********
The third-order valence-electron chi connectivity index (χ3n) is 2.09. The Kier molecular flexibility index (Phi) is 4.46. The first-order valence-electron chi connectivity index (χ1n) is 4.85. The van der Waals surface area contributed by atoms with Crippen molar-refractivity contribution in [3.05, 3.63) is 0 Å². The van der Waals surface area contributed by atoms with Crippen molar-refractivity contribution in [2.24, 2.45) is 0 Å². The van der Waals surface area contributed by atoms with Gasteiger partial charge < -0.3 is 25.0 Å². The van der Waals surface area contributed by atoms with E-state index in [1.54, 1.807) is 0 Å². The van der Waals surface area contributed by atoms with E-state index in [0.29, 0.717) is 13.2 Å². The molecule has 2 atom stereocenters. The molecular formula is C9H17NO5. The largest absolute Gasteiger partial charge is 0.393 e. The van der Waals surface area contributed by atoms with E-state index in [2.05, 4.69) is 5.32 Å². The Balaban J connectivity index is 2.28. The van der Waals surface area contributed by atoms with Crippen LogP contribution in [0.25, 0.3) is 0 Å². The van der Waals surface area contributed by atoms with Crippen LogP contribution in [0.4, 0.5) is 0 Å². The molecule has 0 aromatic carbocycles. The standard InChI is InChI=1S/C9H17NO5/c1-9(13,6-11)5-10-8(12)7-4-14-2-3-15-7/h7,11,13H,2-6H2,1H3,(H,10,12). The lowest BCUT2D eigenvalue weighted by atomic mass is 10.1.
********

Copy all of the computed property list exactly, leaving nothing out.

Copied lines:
The third-order valence-electron chi connectivity index (χ3n) is 2.09. The Kier molecular flexibility index (Phi) is 4.46. The first-order valence-electron chi connectivity index (χ1n) is 4.85. The van der Waals surface area contributed by atoms with Crippen molar-refractivity contribution in [3.05, 3.63) is 0 Å². The van der Waals surface area contributed by atoms with Crippen molar-refractivity contribution in [2.24, 2.45) is 0 Å². The van der Waals surface area contributed by atoms with Gasteiger partial charge < -0.3 is 25.0 Å². The van der Waals surface area contributed by atoms with E-state index in [1.54, 1.807) is 0 Å². The van der Waals surface area contributed by atoms with E-state index in [0.29, 0.717) is 13.2 Å². The molecule has 2 atom stereocenters. The molecular formula is C9H17NO5. The largest absolute Gasteiger partial charge is 0.393 e. The van der Waals surface area contributed by atoms with E-state index in [2.05, 4.69) is 5.32 Å². The Balaban J connectivity index is 2.28. The van der Waals surface area contributed by atoms with Crippen LogP contribution in [0.25, 0.3) is 0 Å². The van der Waals surface area contributed by atoms with Crippen LogP contribution in [0.4, 0.5) is 0 Å². The molecule has 0 aromatic carbocycles. The standard InChI is InChI=1S/C9H17NO5/c1-9(13,6-11)5-10-8(12)7-4-14-2-3-15-7/h7,11,13H,2-6H2,1H3,(H,10,12). The lowest BCUT2D eigenvalue weighted by atomic mass is 10.1.